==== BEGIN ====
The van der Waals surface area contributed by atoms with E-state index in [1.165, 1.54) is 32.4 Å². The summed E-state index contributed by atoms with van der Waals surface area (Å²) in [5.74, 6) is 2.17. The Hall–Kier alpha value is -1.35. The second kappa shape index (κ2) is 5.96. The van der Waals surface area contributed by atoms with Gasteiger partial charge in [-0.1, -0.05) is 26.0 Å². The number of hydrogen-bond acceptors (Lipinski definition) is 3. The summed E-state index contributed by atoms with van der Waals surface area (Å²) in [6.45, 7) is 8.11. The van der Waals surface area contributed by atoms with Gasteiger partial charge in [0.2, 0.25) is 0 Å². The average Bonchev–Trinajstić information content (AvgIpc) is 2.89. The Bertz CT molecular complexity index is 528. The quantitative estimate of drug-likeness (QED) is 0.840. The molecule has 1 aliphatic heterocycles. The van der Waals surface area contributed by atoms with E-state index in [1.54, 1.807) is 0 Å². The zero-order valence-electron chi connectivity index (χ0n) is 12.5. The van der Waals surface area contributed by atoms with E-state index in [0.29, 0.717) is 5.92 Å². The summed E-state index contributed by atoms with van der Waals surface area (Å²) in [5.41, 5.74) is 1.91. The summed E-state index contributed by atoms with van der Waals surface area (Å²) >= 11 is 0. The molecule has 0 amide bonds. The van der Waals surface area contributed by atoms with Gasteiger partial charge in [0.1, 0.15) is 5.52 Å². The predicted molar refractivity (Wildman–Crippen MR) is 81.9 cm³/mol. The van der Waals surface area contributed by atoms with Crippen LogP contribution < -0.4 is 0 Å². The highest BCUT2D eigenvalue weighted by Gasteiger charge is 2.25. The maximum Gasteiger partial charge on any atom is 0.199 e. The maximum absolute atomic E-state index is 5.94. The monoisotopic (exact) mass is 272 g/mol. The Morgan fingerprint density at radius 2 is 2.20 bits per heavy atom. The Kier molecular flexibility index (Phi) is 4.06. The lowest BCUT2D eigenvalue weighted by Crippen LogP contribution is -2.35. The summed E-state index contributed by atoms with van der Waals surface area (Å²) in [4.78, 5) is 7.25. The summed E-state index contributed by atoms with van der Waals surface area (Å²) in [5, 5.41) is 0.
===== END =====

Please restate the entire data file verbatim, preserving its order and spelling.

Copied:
The van der Waals surface area contributed by atoms with E-state index in [1.165, 1.54) is 32.4 Å². The summed E-state index contributed by atoms with van der Waals surface area (Å²) in [5.74, 6) is 2.17. The Hall–Kier alpha value is -1.35. The second kappa shape index (κ2) is 5.96. The van der Waals surface area contributed by atoms with Gasteiger partial charge in [-0.1, -0.05) is 26.0 Å². The number of hydrogen-bond acceptors (Lipinski definition) is 3. The summed E-state index contributed by atoms with van der Waals surface area (Å²) in [6.45, 7) is 8.11. The van der Waals surface area contributed by atoms with Gasteiger partial charge in [0.2, 0.25) is 0 Å². The average Bonchev–Trinajstić information content (AvgIpc) is 2.89. The Bertz CT molecular complexity index is 528. The quantitative estimate of drug-likeness (QED) is 0.840. The molecule has 1 aliphatic heterocycles. The van der Waals surface area contributed by atoms with E-state index in [1.54, 1.807) is 0 Å². The zero-order valence-electron chi connectivity index (χ0n) is 12.5. The van der Waals surface area contributed by atoms with E-state index in [0.29, 0.717) is 5.92 Å². The summed E-state index contributed by atoms with van der Waals surface area (Å²) in [5.41, 5.74) is 1.91. The summed E-state index contributed by atoms with van der Waals surface area (Å²) >= 11 is 0. The molecule has 0 amide bonds. The van der Waals surface area contributed by atoms with Gasteiger partial charge in [0.1, 0.15) is 5.52 Å². The predicted molar refractivity (Wildman–Crippen MR) is 81.9 cm³/mol. The van der Waals surface area contributed by atoms with Crippen LogP contribution < -0.4 is 0 Å². The highest BCUT2D eigenvalue weighted by Gasteiger charge is 2.25. The maximum Gasteiger partial charge on any atom is 0.199 e. The maximum absolute atomic E-state index is 5.94. The monoisotopic (exact) mass is 272 g/mol. The Morgan fingerprint density at radius 2 is 2.20 bits per heavy atom. The Kier molecular flexibility index (Phi) is 4.06. The lowest BCUT2D eigenvalue weighted by Crippen LogP contribution is -2.35. The summed E-state index contributed by atoms with van der Waals surface area (Å²) in [4.78, 5) is 7.25. The summed E-state index contributed by atoms with van der Waals surface area (Å²) in [5, 5.41) is 0.